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05-04-2004, 07:27 AM #1
Inspiration for Gotamas and twintips (pics)...
Check these babies out - found them in a buddy's barn this weekend. I wish there was more detail in the black ones, but they are the oldest Volkls I have ever seen - and look exactly like the gotama graphically, minus the budda of course. Shiny black topsheet - white writing above the toe - pretty funny. I wish I could remember what the model is - it says VoLKL (with the oomlat) and then the model name, which was something like "Leader" or something...
And these twintips were sweet too. Twintips and beartraps - so hot right now.
http://www.biglines.com/photos/blpic23078.jpgCraig Kelly is my co-pilot.
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05-04-2004, 07:47 AM #2
I like the "ride" in the background. Is your buddy Amish?
http://www.livingpictures.org/images...hcartroad1.jpg'Cause You Can't You Won't And You Don't Stop ~MCA
05-04-2004, 07:53 AM #3Funky but chic
- Join Date
- Sep 2001
- Left Field
Wow, those twintips are something else. I always thought the Olin somethingsomethings were the first twins, but those have to be twenty years older.
05-04-2004, 09:09 AM #4Originally posted by iceman
Wow, those twintips are something else. I always thought the Olin somethingsomethings were the first twins, but those have to be twenty years older.I rarely tele.
05-04-2004, 12:20 PM #5
How long are those twins? 140-150cm??
Cool Find, any close-ups of the Vokl's?Skiing, where my mind is even if my body isn't.
05-04-2004, 02:46 PM #6sucks on the internet
- Join Date
- Feb 2004
There we go - just keep all your skies for 50 years and they become up to date again!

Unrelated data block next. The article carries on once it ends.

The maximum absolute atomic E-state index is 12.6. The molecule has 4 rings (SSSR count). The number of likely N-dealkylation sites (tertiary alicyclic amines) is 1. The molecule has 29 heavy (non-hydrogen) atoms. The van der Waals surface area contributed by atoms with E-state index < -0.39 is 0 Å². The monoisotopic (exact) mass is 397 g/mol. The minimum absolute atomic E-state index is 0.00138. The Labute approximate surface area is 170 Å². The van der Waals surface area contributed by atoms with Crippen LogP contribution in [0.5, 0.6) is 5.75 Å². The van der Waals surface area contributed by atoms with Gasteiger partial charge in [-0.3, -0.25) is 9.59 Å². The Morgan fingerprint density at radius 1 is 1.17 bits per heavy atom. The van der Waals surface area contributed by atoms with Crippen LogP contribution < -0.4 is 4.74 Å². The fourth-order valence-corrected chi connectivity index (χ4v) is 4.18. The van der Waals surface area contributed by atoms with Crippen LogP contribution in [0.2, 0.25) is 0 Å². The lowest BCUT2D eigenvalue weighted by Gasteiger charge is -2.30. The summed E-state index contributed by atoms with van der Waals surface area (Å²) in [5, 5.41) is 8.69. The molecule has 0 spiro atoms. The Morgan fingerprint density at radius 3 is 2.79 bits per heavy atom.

05-04-2004, 03:12 PM #7
early twintips-goon skis
Birth of the Goon Ski
It all began in New Hampshire with a figure skater from Boston, Jimmy Madden, who was also an enthusiastic skier. Madden was a former U.S. Olympic team figure skater and 1934 U.S. pairs champ. In the winter of 1938, he gave a skating exhibition at North Conway. Unhappily, he hurt a foot during the performance. He still wanted to go skiing the next day but to ease the strain on his weakened foot, he decided to try kids’ skis.
Once on the mountain, Madden found that these little skis turned so easily he could execute his figure skating routines on them, all but the the going-backward part when the tail of the skis would dig in.
But he was not discouraged. He was so delighted at being able to do “ figure skiing,” he designed the first modern double-ended ski. Then he persuaded Boston’s pioneer ski shop owner Asa Osborn to have the skis made by Thor Groswold in Denver. Madden used his new “ski skates” to create the first ski ballet routines in America.
Of course Madden’s antics looked so goofy to normal skiers that the double-enders were soon known as “goon skis.” The Boston Evening Transcript published (in its December 29, 1939 edition) an interview with Madden, along with a cartoon of goon skiers doing tricks on their way down the hill. The Transcript reported that Madden “intends to master even the most difficult rink maneuvers on his hickory runners.”
Madden trained a troupe of trick skiers and took them to places like Sun Valley—history’s first freestyle tour. Skiers asking where they could get goon skis he referred to Derby-Ball, the woodworking firm in Waterbury, Vermont willing to make them. In the next few years, Derby-Ball sold several thousand goon skis.
Goon skiers became the snowboarders of the 1940s, doing unseemly tricks on those strange pointy skis of theirs all over New England. Ski journalist Peter Miller recalls that, in the mid-1940s at Mt. Cranmore, he had seen “my uncle Cally, up on the mountain in a group of men—I think there were six or seven of them—holding hands and wearing goon skis and doing a skiing crack-the-whip.”